Voters will decide in August whether to tax themselves an extra $52 annually to bolster Seattle’s strained library system.
Locally, approval of the property tax levy would mean the Northeast branch library, which has the second-heaviest use of any branch in the Seattle Library system, would see less crowding. From the library:
Books, computers, staff, programs, meeting rooms – everything at this branch is in high demand. People who live outside the area also use this branch because hours at their home branches have been cut. The levy will relieve service pressures by expanding hours at other locations. Computers and printers essential to support students, job seekers and others will be upgraded and the collection ofbooks and materials and online services improved. Funding for regular buildingmaintenance is also included.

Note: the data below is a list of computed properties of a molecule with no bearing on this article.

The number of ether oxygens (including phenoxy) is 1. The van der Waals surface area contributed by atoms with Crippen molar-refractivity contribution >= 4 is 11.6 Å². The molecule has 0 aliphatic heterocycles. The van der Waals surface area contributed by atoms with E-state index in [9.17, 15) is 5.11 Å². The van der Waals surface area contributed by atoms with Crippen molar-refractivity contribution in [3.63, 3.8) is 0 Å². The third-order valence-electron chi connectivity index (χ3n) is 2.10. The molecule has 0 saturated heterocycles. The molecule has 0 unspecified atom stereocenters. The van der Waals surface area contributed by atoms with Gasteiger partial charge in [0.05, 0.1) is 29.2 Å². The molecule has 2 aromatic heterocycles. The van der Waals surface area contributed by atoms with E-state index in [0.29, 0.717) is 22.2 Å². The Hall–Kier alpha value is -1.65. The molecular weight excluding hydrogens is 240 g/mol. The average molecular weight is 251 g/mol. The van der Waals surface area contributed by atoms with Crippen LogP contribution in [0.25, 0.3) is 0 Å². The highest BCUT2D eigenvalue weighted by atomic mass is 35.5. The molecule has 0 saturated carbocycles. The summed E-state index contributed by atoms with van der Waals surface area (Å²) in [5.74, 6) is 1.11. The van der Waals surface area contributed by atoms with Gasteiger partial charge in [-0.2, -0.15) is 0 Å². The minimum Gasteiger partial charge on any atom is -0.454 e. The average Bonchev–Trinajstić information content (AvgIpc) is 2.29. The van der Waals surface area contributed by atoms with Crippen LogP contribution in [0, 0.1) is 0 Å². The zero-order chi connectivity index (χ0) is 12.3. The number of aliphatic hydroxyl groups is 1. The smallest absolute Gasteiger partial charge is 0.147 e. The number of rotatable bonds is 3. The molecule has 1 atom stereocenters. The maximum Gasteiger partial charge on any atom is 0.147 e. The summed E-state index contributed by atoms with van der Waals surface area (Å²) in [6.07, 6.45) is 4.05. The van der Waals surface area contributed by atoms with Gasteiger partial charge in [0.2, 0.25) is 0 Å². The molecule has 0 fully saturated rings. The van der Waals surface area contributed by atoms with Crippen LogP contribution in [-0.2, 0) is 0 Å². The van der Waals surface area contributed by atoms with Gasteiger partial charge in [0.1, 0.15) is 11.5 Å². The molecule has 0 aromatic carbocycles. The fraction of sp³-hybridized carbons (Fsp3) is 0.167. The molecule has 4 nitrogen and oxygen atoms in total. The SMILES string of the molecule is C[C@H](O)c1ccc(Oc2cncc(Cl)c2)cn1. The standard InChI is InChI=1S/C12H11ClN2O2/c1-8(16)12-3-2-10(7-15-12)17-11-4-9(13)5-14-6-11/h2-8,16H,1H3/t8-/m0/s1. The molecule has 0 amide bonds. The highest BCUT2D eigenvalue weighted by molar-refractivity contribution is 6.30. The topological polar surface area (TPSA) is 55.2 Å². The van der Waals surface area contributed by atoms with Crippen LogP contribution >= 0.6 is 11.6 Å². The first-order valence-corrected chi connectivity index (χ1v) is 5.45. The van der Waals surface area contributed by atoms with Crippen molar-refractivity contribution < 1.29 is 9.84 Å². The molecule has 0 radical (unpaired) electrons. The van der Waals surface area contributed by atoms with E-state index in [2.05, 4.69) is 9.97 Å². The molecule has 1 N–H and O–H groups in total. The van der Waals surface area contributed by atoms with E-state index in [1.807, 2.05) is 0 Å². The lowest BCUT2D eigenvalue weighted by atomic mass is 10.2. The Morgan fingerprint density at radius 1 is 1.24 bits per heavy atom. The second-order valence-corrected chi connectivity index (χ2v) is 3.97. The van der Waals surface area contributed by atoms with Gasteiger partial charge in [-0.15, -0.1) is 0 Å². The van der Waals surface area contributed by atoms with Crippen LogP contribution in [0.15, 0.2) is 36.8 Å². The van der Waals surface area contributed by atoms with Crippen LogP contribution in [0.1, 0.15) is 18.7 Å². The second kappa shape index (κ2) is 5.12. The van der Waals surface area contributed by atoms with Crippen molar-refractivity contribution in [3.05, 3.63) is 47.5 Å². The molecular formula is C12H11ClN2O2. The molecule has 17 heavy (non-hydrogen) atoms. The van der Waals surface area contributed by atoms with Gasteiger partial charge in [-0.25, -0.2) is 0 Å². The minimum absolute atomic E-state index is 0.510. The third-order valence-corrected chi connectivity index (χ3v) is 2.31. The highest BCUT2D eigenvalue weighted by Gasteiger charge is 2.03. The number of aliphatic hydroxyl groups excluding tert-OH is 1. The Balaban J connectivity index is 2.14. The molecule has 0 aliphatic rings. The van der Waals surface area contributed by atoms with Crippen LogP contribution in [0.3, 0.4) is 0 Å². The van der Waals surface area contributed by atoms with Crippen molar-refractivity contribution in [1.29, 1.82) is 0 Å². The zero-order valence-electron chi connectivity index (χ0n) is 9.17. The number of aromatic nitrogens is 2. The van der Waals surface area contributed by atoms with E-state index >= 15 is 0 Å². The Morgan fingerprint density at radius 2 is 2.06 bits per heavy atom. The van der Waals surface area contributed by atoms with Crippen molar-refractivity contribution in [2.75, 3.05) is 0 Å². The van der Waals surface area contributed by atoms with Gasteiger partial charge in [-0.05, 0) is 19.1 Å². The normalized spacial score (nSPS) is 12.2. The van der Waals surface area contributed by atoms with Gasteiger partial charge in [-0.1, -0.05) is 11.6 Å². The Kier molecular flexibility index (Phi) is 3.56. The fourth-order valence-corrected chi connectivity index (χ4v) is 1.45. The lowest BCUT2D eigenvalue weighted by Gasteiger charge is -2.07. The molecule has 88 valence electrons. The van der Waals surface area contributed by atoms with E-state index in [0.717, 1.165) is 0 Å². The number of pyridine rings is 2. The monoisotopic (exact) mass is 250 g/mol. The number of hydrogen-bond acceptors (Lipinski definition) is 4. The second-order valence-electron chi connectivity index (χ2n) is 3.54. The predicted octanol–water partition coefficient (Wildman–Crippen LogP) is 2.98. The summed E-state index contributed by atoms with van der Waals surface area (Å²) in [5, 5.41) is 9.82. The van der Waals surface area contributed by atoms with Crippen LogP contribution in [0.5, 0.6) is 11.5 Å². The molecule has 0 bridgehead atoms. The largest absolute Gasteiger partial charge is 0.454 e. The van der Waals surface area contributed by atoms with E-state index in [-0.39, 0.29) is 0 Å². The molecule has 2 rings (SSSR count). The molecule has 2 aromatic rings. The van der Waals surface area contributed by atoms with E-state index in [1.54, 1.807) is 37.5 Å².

The levy would also increase the budget for books and materials, and add back resources and maintenance cut since the landmark Libraries For All push finished in 2008.
From that Seattle Times story:
Budget cuts over the past four years have forced the library to close 15 of 26 branch libraries on Fridays and Sundays. The entire system is shut down the last week of August, when the staff, for the past three years, has taken unpaid furlough. The levy would end the weeklong furlough.
The levy would raise about $17 million a year to supplement the libraries’ annual general-fund budget of about $50 million. It would cost the owner of a median-priced $361,000 home $52 a year.